A prospective state attorney general goes back to the founders.
By Michael Warren
Several prints of war paintings hang in the law offices of Virginia state senator Ken Cuccinelli, but the most prominent is titled Sons of Erin: It shows a brigade of Irish-born Union soldiers charging into the Battle of Antietam — or Sharpsburg, as it’s known in Dixie. The Irish brigade, comprised of poor immigrants — many fresh off the boat — lost over 500 men that day. “The Irish were the best fighters on both sides of the war,” says Cuccinelli, a self-described Civil War buff who is half-Irish himself.
Cuccinelli is running for attorney general as a conservative Republican in a right-leaning state that’s having a fling with Democrats. Last year, voters delivered their electoral votes to Barack Obama. Virginia’s governor is a Democrat and so are its two senators. Perhaps this trend makes Cuccinelli an underdog, like those Antietam warriors and their ancestors back in Ireland. The candidate certainly sees it that way, except in one important respect: “They always lose,” he says.
So far, the 40-year-old Cuccinelli has always won. In 2002, he ran in a special election to represent Fairfax County in Virginia’s senate. He won again a year later. Then, in 2007 — a rotten year for Republicans — he had his toughest race yet, winning by about 100 votes in a race that required a recount. He expects a close election this November, too, against Democratic state delegate Steve Shannon.
“I’ve been outspent in all three races,” he says, showing the pride of a businessman who is satisfied to have done the job well for half the cost. It may happen again this fall: Shannon currently leads in fundraising. But Cuccinelli insists that victory is just a means, not the end. “The point is to accomplish the agenda,” he says. What is the agenda? “I’m running to advance a more limited-government, pro-family agenda. The founding fathers would approve.”
The founding fathers play a critical role in Cuccinelli’s political philosophy. He doesn’t have a favorite, but he has a natural affinity for fellow Virginians like Patrick Henry, James Madison, and George Mason. For Cuccinelli, though, the ideas are more important than the people, and he makes the point with another Virginian, Thomas Jefferson. “He articulated the principles spectacularly,” says Cuccinelli. “But he didn’t always live up to them.”
Cuccinelli says the founding fathers got the principles right: “It’s a foundation that can’t be improved upon.” He offers this foundation as a remedy for disenchanted Republicans. “My view is that the GOP platform should read ‘Life, liberty, and property.’ It would save us a lot of paper.” He goes on to criticize Republican efforts of the past decade. “What have the Republicans been supporting? No Child Left Behind, Medicare Part D, and supporting TARP I. So much for the party of small government.”
Cuccinelli becomes most animated when he’s talking about the philosophy behind the principles. He cites the Declaration of Independence’s most famous line, about the self-evident truths that “all men are created equal, that they are endowed by their Creator with certain unalienable Rights,” including life, liberty, and the pursuit of happiness. Then he makes an important observation: “Most people forget the next phrase, which explains that it is for these purposes that governments are created.” Cuccinelli considers this phrase — “That, to secure these rights, Governments are instituted among Men” — the key to understanding what the founders were thinking: Rights are inherent and universal, and governments exist only to guarantee them, not to grant them.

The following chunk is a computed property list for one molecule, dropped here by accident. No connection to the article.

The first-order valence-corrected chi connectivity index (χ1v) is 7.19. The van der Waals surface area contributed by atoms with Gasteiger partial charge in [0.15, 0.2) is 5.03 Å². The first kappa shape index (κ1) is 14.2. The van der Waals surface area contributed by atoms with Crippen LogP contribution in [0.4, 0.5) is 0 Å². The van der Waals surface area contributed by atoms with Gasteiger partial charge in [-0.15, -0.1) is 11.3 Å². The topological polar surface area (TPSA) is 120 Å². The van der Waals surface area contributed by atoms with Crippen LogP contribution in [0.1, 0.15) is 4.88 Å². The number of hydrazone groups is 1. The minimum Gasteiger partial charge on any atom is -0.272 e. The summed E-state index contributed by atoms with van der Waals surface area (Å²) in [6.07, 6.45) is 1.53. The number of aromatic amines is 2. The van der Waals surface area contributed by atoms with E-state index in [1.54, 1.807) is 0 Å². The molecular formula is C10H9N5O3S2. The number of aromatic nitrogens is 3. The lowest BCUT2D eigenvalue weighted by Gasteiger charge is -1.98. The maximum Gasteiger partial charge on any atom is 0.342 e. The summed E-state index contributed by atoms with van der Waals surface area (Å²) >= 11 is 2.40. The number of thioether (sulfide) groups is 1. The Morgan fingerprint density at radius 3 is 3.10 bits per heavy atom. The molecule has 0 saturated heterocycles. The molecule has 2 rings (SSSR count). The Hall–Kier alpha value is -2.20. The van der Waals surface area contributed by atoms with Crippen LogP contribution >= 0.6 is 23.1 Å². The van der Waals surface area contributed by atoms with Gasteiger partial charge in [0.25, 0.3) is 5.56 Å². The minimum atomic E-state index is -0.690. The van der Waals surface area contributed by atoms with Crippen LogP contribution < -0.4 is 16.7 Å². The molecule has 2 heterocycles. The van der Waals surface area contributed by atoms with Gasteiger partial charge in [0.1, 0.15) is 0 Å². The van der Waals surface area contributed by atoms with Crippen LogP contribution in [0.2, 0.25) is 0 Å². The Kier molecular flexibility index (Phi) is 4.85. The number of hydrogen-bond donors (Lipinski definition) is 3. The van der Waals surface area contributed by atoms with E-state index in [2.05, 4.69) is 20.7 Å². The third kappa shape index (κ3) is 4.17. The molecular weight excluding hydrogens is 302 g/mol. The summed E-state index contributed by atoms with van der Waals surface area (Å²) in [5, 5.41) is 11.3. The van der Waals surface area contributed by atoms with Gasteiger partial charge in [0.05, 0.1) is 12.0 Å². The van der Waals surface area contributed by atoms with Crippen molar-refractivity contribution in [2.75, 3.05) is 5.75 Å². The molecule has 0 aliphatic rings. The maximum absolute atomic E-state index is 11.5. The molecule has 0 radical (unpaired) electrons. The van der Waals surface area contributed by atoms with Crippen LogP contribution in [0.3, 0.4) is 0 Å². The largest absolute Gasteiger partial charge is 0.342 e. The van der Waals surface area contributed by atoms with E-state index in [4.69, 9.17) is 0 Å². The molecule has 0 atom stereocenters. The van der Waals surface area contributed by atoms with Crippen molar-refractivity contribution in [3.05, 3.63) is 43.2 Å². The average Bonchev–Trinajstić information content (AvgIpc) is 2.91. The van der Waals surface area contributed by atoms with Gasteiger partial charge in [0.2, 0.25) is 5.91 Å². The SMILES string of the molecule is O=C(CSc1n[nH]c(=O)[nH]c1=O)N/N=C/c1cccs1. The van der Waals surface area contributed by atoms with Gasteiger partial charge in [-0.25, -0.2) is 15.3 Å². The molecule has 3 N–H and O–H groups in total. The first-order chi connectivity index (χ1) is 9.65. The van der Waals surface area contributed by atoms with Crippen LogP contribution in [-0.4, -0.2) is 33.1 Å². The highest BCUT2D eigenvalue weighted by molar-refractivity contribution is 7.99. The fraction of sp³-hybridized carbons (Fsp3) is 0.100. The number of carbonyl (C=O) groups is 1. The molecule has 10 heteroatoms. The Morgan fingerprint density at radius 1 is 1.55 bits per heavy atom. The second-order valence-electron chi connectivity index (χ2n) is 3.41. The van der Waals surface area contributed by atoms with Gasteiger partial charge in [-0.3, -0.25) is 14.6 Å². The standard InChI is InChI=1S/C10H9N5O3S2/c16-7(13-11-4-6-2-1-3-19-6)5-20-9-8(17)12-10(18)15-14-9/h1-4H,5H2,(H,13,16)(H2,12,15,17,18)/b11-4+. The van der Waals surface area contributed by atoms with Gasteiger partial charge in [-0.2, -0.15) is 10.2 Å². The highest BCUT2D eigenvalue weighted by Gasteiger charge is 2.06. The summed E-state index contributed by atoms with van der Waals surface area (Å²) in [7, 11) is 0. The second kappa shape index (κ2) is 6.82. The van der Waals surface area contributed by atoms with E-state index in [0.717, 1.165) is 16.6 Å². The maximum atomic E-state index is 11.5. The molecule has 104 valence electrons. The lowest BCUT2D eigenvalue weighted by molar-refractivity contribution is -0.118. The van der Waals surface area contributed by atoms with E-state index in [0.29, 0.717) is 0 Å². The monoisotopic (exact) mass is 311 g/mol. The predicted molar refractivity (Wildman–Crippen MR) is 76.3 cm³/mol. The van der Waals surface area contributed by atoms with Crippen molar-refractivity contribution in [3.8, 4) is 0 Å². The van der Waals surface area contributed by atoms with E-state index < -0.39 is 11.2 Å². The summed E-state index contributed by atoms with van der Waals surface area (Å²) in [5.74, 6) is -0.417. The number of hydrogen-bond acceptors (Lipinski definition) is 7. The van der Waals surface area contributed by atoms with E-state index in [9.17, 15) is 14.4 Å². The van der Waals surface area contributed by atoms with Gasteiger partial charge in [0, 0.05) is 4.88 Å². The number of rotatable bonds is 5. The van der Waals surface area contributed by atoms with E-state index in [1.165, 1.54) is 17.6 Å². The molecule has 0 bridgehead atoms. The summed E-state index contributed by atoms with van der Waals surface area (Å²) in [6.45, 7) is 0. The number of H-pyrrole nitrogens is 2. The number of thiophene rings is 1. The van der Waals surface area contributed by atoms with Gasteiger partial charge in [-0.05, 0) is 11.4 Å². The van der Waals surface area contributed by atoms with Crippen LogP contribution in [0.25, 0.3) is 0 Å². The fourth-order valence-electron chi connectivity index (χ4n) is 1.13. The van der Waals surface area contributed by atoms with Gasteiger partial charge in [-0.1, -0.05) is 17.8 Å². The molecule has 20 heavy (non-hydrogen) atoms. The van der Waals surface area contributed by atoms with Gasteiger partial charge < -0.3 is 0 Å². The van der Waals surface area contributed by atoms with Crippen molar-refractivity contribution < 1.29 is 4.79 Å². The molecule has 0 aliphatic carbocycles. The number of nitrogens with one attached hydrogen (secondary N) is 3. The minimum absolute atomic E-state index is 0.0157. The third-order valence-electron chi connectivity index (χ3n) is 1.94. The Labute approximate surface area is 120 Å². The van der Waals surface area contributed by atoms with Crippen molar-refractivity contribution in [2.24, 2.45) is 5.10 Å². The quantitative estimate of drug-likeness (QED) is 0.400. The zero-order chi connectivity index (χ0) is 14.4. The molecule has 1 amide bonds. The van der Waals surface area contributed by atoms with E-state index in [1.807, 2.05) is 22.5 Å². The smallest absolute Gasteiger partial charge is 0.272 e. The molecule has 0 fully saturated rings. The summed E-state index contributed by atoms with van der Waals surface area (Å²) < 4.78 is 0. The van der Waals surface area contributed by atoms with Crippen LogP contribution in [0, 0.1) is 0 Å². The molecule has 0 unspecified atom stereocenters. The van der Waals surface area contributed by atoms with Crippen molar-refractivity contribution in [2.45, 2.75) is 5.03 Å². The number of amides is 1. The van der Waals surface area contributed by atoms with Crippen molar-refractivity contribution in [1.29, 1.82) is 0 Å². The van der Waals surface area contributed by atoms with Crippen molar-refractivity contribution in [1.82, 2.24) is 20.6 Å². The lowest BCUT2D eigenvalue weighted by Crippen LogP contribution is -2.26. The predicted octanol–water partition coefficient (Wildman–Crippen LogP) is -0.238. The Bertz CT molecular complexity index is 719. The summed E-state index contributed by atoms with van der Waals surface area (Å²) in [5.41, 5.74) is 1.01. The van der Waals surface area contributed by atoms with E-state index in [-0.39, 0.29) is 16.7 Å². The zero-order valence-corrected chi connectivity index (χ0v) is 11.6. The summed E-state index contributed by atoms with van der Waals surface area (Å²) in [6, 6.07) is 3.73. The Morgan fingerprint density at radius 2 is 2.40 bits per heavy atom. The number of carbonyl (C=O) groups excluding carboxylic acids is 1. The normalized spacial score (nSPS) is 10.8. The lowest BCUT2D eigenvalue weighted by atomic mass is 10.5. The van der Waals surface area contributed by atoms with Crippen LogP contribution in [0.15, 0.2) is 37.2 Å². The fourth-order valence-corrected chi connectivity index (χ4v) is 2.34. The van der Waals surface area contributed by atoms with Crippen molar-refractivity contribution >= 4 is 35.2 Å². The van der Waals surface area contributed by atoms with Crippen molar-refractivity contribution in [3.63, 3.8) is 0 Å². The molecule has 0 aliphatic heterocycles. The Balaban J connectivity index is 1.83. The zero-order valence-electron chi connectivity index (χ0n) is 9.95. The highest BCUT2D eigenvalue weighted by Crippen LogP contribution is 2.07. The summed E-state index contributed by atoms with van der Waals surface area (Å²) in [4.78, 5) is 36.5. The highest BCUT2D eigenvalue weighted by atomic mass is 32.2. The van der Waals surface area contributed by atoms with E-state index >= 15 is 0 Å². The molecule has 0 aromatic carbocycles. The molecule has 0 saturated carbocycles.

To illustrate this idea, Cuccinelli points to the recent Supreme Court case over gun ownership in the District of Columbia. In his written opinion in District of Columbia v. Heller, Justice Antonin Scalia explained that the Second Amendment did not grant people the right to defend themselves with arms but only reaffirmed the preexisting right of a free people to do so. Cuccinelli leans back in his chair and paraphrases Aquinas: “Natural law is written from the hearts of all men.”
“Read from the founding period and do it continuously,” he says. “That’s what I tell new legislators.” Cuccinelli wants to educate Virginians about Mason, Madison, and the rest. “All of the great founders, except for Adams, are from Virginia,” he says. “When I run in Virginia, I talk about those Virginians.”
In the contest against Shannon, Cuccinelli will need more than a good reading list. “We have a significant grassroots advantage,” he says. “We know grassroots better than anyone else, and we’re more focused on that.” He claims his strategy of knocking on doors gave him the small margin of victory in 2007. This approach won’t work as well statewide, though he plans to repeat the practice as much as possible and encourage his volunteers to do the same.
Will strong grassroots efforts put Cuccinelli over the top in November? Although the races are separate, he’ll run with the GOP’s nominee for governor, Bob McDonnell, who is polling roughly even against Democrat Creigh Deeds. A good election for McDonnell —the state’s former attorney general — will help Cuccinelli’s odds. Even so, the prospective attorney general says he won’t be counting on McDonnell’s coattails. He believes he has the secrets to success: “I’m willing to lose, and I won’t abandon my principles.”
— Michael Warren, a Collegiate Network intern at National Review, studies economics and history at Vanderbilt University.